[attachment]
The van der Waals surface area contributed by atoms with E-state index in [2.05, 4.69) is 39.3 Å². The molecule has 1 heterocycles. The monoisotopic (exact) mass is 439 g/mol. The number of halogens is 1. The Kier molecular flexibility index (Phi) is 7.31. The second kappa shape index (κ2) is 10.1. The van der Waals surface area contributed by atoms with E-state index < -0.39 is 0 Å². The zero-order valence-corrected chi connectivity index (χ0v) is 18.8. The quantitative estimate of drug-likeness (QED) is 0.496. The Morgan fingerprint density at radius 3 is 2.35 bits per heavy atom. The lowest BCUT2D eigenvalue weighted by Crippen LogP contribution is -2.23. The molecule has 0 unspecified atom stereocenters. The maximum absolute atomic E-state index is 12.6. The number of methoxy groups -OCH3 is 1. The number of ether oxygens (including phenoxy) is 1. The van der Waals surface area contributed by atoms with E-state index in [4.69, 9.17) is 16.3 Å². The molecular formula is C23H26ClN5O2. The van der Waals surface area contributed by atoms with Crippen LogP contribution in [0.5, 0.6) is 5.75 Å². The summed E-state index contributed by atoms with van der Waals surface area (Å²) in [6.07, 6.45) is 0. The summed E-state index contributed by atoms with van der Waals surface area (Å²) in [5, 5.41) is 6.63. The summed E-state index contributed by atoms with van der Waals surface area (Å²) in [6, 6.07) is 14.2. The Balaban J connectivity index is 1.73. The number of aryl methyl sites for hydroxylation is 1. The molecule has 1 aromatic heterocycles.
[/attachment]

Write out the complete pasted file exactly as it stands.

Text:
The van der Waals surface area contributed by atoms with E-state index in [2.05, 4.69) is 39.3 Å². The molecule has 1 heterocycles. The monoisotopic (exact) mass is 439 g/mol. The number of halogens is 1. The Kier molecular flexibility index (Phi) is 7.31. The second kappa shape index (κ2) is 10.1. The van der Waals surface area contributed by atoms with E-state index < -0.39 is 0 Å². The zero-order valence-corrected chi connectivity index (χ0v) is 18.8. The quantitative estimate of drug-likeness (QED) is 0.496. The Morgan fingerprint density at radius 3 is 2.35 bits per heavy atom. The lowest BCUT2D eigenvalue weighted by Crippen LogP contribution is -2.23. The molecule has 0 unspecified atom stereocenters. The maximum absolute atomic E-state index is 12.6. The number of methoxy groups -OCH3 is 1. The number of ether oxygens (including phenoxy) is 1. The van der Waals surface area contributed by atoms with E-state index in [4.69, 9.17) is 16.3 Å². The molecular formula is C23H26ClN5O2. The van der Waals surface area contributed by atoms with Crippen LogP contribution in [0.5, 0.6) is 5.75 Å². The summed E-state index contributed by atoms with van der Waals surface area (Å²) in [6.07, 6.45) is 0. The summed E-state index contributed by atoms with van der Waals surface area (Å²) in [5, 5.41) is 6.63. The summed E-state index contributed by atoms with van der Waals surface area (Å²) in [6, 6.07) is 14.2. The Balaban J connectivity index is 1.73. The number of aryl methyl sites for hydroxylation is 1. The molecule has 1 aromatic heterocycles.